Reading Aloud 8: Vocal fatigue
- Reading aloud 1: The basics
- Reading Aloud 2: Character voices
- Reading Aloud 3: Narrating
- Reading Aloud 4: Cross-gender voices
- Reading Aloud 5: Working with microphones
- Reading Aloud 6: Recording tricks
- Reading Aloud 7: Breathing
- Reading Aloud 8: Vocal fatigue
- Reading Aloud 9: Things that go wrong
- Reading Aloud 10: Stage presence
- Reading Aloud 11: Making Sense
- Reading Aloud 12: Narrating with first person
- Reading Aloud 13: Sam A. Mowry
- Reading Aloud 14: Stumbling and the Sagan Diary
- Reading Aloud 15: Choices & Compromises while recording Rude Mechanicals
- Reading Aloud 16: The Common Cold
- Reading Aloud: Dealing with stage fright
Vocal fatigue is something you’ll have to battle when you’re doing a book signing or working a convention. The voice is created by a set of muscles and it can wear out. There are a lot of things you can do to keep it in good working order, and a lot of things you can do to hurt it. Unfortunately, there’s a lot of normal behavior that’s damaging to the voice.
The same things that make it a diuretic will dehydrate your throat and, combined with overuse, contribute to losing your voice. (This includes tea.)
Water is your friend.
Citric acid drinks–like lemonade–can cause your throat to generate mucus to protect itself. This will make you sound froggy and can lead to coughing.
Pineapple juice is your friend.
If you want a vitamin C boost, go with pineapple juice. It’s not a citrus. If you are already mucusy from a cold then try hot pineapple juice to help break up the mucus and soothe your throat. (It’s good, but you’ll have to try it to believe me)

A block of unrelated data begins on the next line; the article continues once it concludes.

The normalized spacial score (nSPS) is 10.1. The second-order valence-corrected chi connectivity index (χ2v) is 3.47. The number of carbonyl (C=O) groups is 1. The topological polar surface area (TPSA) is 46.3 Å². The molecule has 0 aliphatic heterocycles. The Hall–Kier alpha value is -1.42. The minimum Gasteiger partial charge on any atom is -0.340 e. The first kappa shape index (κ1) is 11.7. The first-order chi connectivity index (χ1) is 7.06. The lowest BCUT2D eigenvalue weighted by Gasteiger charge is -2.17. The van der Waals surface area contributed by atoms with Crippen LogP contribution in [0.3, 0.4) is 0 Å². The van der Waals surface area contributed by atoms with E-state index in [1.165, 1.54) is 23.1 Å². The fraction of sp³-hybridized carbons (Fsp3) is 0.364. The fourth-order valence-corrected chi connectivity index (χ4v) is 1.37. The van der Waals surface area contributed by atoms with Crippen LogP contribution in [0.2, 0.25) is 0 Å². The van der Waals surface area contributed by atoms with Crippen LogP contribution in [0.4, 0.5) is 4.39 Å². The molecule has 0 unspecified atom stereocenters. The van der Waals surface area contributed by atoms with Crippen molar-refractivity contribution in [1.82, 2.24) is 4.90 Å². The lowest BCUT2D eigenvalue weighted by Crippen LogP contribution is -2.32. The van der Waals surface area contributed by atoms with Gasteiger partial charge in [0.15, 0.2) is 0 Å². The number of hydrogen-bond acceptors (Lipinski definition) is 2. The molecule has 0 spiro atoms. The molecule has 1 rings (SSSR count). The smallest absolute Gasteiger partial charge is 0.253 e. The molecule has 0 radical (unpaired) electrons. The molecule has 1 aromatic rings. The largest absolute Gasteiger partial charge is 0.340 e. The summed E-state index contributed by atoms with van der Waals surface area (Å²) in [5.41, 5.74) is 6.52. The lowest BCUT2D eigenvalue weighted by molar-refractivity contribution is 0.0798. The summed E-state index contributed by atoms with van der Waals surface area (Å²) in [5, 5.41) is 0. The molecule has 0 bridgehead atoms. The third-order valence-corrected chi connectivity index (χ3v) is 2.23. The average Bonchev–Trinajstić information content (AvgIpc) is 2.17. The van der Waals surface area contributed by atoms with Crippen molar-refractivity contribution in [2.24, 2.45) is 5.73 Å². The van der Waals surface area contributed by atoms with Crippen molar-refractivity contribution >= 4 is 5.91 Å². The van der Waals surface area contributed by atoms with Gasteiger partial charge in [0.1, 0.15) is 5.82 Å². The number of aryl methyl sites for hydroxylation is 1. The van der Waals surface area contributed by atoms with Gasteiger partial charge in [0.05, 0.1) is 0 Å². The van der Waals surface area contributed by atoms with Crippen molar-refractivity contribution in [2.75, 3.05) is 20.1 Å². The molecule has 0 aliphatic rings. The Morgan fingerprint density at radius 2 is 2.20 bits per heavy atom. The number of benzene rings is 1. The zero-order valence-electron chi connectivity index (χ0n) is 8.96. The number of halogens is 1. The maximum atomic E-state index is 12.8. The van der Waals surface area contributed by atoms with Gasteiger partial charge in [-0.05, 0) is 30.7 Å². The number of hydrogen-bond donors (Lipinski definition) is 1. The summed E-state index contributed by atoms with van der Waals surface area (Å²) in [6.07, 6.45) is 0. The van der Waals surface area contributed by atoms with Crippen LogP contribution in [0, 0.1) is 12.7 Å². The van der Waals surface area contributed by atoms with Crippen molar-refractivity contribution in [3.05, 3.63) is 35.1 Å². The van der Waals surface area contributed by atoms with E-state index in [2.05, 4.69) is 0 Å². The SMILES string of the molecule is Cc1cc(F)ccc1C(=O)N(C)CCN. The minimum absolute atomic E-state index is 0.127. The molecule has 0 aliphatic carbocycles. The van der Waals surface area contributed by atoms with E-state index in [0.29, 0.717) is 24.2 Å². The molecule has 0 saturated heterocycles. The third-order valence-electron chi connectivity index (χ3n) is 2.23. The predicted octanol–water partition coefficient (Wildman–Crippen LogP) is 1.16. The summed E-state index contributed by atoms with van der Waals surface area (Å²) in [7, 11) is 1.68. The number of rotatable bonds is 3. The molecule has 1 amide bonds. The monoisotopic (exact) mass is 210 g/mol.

To create a whisper, you constrict your vocal cords and force air past them. It’s sort of the vocal version of a mute on trumpet. It’s one of the most fatiguing things you can do to your voice.
Subvocalizing is your friend.
It’s really just talking very, very quietly. You move your mouth, as if you are speaking and only let a little bit of air out.
The constant stress of speaking can just wear your voice out the same way that running a marathon can exhaust your legs. Right…but what can you do?
There’s a couple of answers to this one.
- Vocal rest-When you feel your voice getting tired, stop unneeded chatter. We’ll pretend you’re fabulously successful and on a multi-city book tour. Wait until after the book-signing to call home, and then keep the call short. Don’t give in to the temptation to read your story outloud five times before your big reading.
- Drink plenty of water-Like an athelete, you need to keep your instrument hydrated.
- Pitch control-I can do a hundred pushups if I alternate it with other activities. Moving your voice slightly, very slightly, up or down can get it out of the area that is suffering the most fatigue. (Next time you are losing your voice, hum through your range. You’ll find that certain places are fine and others seem to be non-existant.)
Finally, learn proper breath support. I highly recommend taking an acting class or singing lessons to learn to project.